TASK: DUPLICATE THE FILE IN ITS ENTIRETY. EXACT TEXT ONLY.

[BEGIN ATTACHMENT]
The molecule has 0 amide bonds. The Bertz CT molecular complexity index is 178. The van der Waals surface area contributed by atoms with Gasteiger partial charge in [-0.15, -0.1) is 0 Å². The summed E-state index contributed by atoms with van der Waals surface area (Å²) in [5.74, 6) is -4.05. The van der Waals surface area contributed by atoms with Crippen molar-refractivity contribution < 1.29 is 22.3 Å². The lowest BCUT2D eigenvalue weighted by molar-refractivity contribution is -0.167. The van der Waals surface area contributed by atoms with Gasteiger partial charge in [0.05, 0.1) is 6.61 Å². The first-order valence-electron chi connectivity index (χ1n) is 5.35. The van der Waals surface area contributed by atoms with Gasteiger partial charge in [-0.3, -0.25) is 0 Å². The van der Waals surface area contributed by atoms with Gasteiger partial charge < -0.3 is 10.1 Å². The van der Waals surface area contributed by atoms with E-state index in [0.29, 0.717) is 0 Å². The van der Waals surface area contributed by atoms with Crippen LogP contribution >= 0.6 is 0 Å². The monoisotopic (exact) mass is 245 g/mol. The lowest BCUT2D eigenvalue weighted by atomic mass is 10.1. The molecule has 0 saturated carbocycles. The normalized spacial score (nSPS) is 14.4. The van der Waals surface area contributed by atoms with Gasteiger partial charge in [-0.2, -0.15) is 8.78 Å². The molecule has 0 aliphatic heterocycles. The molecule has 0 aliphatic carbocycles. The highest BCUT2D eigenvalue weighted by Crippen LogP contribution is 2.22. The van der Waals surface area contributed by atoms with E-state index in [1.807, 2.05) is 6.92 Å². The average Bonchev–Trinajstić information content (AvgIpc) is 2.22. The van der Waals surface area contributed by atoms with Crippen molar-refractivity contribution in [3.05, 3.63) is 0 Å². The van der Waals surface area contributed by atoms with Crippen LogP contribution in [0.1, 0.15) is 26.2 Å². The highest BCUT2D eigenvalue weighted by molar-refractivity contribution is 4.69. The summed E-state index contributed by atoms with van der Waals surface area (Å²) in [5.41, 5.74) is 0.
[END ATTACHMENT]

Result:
The molecule has 0 amide bonds. The Bertz CT molecular complexity index is 178. The van der Waals surface area contributed by atoms with Gasteiger partial charge in [-0.15, -0.1) is 0 Å². The summed E-state index contributed by atoms with van der Waals surface area (Å²) in [5.74, 6) is -4.05. The van der Waals surface area contributed by atoms with Crippen molar-refractivity contribution < 1.29 is 22.3 Å². The lowest BCUT2D eigenvalue weighted by molar-refractivity contribution is -0.167. The van der Waals surface area contributed by atoms with Gasteiger partial charge in [0.05, 0.1) is 6.61 Å². The first-order valence-electron chi connectivity index (χ1n) is 5.35. The van der Waals surface area contributed by atoms with Gasteiger partial charge in [-0.3, -0.25) is 0 Å². The van der Waals surface area contributed by atoms with Gasteiger partial charge < -0.3 is 10.1 Å². The van der Waals surface area contributed by atoms with E-state index in [0.29, 0.717) is 0 Å². The van der Waals surface area contributed by atoms with Crippen LogP contribution >= 0.6 is 0 Å². The monoisotopic (exact) mass is 245 g/mol. The lowest BCUT2D eigenvalue weighted by atomic mass is 10.1. The molecule has 0 saturated carbocycles. The normalized spacial score (nSPS) is 14.4. The van der Waals surface area contributed by atoms with Gasteiger partial charge in [-0.2, -0.15) is 8.78 Å². The molecule has 0 aliphatic heterocycles. The molecule has 0 aliphatic carbocycles. The highest BCUT2D eigenvalue weighted by Crippen LogP contribution is 2.22. The van der Waals surface area contributed by atoms with E-state index in [1.807, 2.05) is 6.92 Å². The average Bonchev–Trinajstić information content (AvgIpc) is 2.22. The van der Waals surface area contributed by atoms with Crippen molar-refractivity contribution in [3.05, 3.63) is 0 Å². The van der Waals surface area contributed by atoms with Crippen LogP contribution in [0.1, 0.15) is 26.2 Å². The highest BCUT2D eigenvalue weighted by molar-refractivity contribution is 4.69. The summed E-state index contributed by atoms with van der Waals surface area (Å²) in [5.41, 5.74) is 0.